Furthermore, these were more than just military men.  Both Nikephoros and Basil redistributed land from the rich to the poor to increase the military qualified male population, Nikephoros deported all Muslims from reconquered lands, all three were hot on corruption, and the economy strengthened as a consequence.  More than anything, they gave Byzantium its confidence back and ensured that Islam was in retreat for the first time in its history.

Finally, the men and women, mainly clerics, who were responsible for what can be called the Early Medieval Renaissance.   The clerical and intellectual elite understood all too well the civilisational crisis they were facing and that it wasn’t just political or military, it was cultural and, in their world view, spiritual.  In the early 800’s the Catholic Church was a mess, divided, disorganised, shockingly led, in retreat.  By 1000 AD it was transformed with an internal discipline, had converted must of Scandinavia and Eastern Europe, bringing these areas into Christendom as coherent states, and was providing the West with a coherent cultural counter-argument to perceived Islamic superiority.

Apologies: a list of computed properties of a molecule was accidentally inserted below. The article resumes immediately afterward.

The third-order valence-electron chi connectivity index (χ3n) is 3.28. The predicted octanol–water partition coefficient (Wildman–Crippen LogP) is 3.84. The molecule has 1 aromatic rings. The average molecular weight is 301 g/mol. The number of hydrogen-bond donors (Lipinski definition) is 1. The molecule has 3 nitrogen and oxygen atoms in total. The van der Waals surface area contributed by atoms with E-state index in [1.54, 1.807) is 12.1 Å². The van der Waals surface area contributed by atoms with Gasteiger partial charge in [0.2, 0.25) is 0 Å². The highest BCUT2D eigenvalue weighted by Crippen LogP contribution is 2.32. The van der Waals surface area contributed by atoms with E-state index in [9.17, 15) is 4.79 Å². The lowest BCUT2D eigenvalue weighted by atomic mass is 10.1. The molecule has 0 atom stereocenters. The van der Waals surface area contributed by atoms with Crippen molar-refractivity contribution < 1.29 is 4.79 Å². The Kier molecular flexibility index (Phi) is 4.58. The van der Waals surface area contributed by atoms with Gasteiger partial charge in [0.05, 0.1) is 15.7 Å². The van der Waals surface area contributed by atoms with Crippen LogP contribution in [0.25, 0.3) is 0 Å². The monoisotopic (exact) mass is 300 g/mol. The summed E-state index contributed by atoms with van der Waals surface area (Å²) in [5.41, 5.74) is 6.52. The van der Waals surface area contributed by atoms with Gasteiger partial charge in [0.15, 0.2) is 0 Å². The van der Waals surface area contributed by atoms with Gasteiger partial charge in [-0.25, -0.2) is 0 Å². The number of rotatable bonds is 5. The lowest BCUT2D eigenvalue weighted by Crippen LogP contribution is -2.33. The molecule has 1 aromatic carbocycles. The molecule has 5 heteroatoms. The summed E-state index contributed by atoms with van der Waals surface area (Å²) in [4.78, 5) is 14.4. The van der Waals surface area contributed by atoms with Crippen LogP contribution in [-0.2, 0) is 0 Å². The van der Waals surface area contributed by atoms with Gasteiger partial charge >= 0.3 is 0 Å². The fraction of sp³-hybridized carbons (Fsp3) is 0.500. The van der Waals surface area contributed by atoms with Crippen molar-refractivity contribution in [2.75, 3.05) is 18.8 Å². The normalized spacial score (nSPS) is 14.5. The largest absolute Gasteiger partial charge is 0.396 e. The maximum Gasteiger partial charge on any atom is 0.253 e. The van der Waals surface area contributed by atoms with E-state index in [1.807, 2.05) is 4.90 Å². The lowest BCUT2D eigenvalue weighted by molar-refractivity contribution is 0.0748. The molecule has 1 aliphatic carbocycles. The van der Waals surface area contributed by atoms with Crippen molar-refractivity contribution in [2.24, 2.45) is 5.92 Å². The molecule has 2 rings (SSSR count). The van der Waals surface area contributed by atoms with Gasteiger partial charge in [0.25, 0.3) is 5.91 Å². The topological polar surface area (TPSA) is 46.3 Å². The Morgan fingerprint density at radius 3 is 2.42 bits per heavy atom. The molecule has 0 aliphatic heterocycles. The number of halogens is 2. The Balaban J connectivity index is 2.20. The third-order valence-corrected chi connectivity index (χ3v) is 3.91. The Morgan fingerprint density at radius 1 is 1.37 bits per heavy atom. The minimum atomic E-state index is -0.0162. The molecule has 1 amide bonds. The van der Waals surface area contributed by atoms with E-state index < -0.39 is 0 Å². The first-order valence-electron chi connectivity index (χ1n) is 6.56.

It started in the monasteries and nunneries, the intellectual power houses for the West for over a thousand years, where brilliant clerical scholars like the Irishman John Scotus Erigena and Gerbert of Aurillac (later Pope Sylvester under Oto III) re-engaged with the Classics and philosophy, brought Arabic mathematics into the West and were merely the high points in an intellectual upsurge. So, alongside military and political renewal came cultural and intellectual renewal, the sense of Christendom fighting back against the encroaching darkness.